We Were Happy, Sometimes

Remember that time?

We were eighteen, living together in R_____, in that apartment near the university. It must have been May, because the snow was gone and we were in the habit of taking the kittens outside and letting them play in the grass. May: right before we moved out, before you left for Australia, before I moved home. Our Christmas tree was still up, sitting in a sunless corner of our living room, bleeding tinsel and plastic needles, stripped of decorations by those furious, curious paws. More a decorative fixture, after a while, than a symbol of that fleeting happy season (that's what we had together, I think: a fleeting season of happiness).

I left you alone that Christmas, remember? Went home to see my friends and family, and left you by yourself, alone in a city where I was your only friend. Stupid, I know. One of the countless things I would go back and change if I could (those other things...you probably know what they are). I have spent Christmases alone, since, and accept it as a sort of karmic payback. Still, we talked on the phone every night. I was dedicated to you in that one way, at least. I called you collect and amassed the spectacular debt we would later (listed here in chronological order): (1) cower beneath, (2) flee from, and (3) weasel our way out of.

But that's beside the point.

The time I'm thinking about, we were walking to the store. It was raining out, hard. The kind of downpour that blurs flat surfaces, turns them into a haze of dancing particles. We fought that night. A big one. The second biggest fight we ever had. Or third biggest, if you count the one where you threw the monopoly board at my face. My method of collecting your Park Place mortgage was arrogant, you thought, and you threw the board like a Frisbee. But that wasn't really a fight, was it? We laughed afterwards, and you crawled across the carpet with me to pick up the pieces: the little equestrian guy, the old convertible, the Yorkshire Terrier. The next day, at the shoe store in the mall, you told your co-workers, and they agreed that it was hilarious. So, definitely not a fight.

The fight that I'm thinking of - our second biggest - was the fight where you said I was spineless. Not in those exact words, but that was basically your thesis. You made reference to the time we were walking through W_____ Park and saw those guys throwing rocks at the geese. No, I didn't have a problem with you screaming at them. My problem (as I've tried many times to explain) was with the foul language and threats. Don't mistake my survival instinct for spinelessness: the guys throwing rocks were big and dangerous-looking - bikers, probably - not a couple of twelve year-old kids, as you have repeatedly tried to convince me.

So, we were fighting about that, and then about other stuff. I probably said that you were crazy, laughed, shook my head, and you probably said that I was condescending, that I was arrogant and dismissive and stubborn, which was true, but I would never admit to it. But besides that minor stuff, we never said anything particularly cruel to each other when we fought. Yet we managed every time to hurt each other's feelings. The night I'm thinking of was no different. You started to cry and stalked off to the bathroom, slammed the door, locked yourself in. And because I was terrified by the meteorological force of your sadness - which you regulated with strangely named medications prescribed to you by a psychiatrist you hadn't seen in almost four years - I started to cry, too. We sat there, on opposite sides of the locked door, both of us crying. Dueling whimpers and wails, a contest of grief, which, like always, you won. I admitted to being spineless, and apologized for it. I apologized for pulling you away from those rock-throwing idiots, for not supporting your righteous profanity.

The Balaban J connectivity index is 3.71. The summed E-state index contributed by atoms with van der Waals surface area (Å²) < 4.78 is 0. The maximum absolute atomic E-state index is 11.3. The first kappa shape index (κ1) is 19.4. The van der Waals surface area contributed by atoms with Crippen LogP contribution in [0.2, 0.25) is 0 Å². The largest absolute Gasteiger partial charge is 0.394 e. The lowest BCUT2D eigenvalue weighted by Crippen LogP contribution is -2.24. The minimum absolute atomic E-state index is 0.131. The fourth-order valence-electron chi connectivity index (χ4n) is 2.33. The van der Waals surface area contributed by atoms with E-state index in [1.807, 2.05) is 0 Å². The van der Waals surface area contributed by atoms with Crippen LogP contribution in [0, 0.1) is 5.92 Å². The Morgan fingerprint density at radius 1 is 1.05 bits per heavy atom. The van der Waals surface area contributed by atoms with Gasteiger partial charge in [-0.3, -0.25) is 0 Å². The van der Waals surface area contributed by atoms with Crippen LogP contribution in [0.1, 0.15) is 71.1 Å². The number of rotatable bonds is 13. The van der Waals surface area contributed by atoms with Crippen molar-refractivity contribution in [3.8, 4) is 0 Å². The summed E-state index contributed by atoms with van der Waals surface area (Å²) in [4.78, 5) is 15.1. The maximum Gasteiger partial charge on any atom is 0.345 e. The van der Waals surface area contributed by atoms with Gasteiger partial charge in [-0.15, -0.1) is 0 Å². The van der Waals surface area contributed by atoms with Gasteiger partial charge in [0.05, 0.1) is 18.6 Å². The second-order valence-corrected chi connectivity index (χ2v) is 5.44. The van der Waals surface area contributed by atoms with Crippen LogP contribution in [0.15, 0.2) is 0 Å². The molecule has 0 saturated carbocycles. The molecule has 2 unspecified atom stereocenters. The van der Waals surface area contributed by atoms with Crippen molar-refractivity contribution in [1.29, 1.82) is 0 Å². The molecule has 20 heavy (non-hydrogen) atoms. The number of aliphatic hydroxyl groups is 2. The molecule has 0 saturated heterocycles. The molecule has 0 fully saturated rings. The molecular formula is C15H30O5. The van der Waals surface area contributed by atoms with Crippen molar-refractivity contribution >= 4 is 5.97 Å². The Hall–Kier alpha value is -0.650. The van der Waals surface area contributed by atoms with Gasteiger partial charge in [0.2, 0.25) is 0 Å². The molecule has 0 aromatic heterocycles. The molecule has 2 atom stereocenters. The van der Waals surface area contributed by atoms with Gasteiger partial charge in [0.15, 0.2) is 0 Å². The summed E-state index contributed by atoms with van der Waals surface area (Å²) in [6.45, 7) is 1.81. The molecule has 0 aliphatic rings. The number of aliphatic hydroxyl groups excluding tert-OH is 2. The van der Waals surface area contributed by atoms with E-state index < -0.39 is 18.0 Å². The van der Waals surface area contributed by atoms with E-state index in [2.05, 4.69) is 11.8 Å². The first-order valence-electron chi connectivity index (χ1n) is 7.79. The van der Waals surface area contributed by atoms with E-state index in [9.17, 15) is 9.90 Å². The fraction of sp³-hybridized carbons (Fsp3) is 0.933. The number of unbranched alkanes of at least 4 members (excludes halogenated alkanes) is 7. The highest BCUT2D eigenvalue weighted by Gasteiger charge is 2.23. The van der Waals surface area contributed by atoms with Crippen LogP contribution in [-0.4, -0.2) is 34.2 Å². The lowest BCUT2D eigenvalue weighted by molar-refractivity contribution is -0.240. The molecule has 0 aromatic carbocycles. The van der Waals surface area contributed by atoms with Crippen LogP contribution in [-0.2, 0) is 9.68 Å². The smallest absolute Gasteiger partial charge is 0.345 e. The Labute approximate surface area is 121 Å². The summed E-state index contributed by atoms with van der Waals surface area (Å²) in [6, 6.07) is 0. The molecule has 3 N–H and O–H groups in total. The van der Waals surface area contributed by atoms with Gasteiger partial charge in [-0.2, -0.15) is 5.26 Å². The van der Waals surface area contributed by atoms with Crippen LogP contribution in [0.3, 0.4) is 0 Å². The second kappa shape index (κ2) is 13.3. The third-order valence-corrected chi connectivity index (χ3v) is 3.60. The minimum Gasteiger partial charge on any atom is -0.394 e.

But all of this is beside the point. I'm just setting the mood.

The time I'm thinking about happened afterwards. After you unlocked the door. After we sat for a while on the hallway floor. After you balanced your head in my lap and put your stubby-toed feet flat against the wall, like a swimmer pushing on a turn. After I stroked your hair and kissed your ear (like a swimmer, too: stroking and straining my neck to find sweet air in that whirlpool swirl of cartilage and skin). After all that pointless enmity and remorse became instantly petrified. After it turned suddenly to lust. But not lust. Something less elegant. Something more dangerous. Something like that time shortly after we'd moved in - when we were still committed to christening each room with our singular mix of fluids - that you asked me to choke you. Something like that time I tied up your hands with the cord from the clock radio, and you bit my shoulder so hard it left a mark that looked like blurred text, like a faded tattoo that had once spelled out something clever. Yeah, something like that.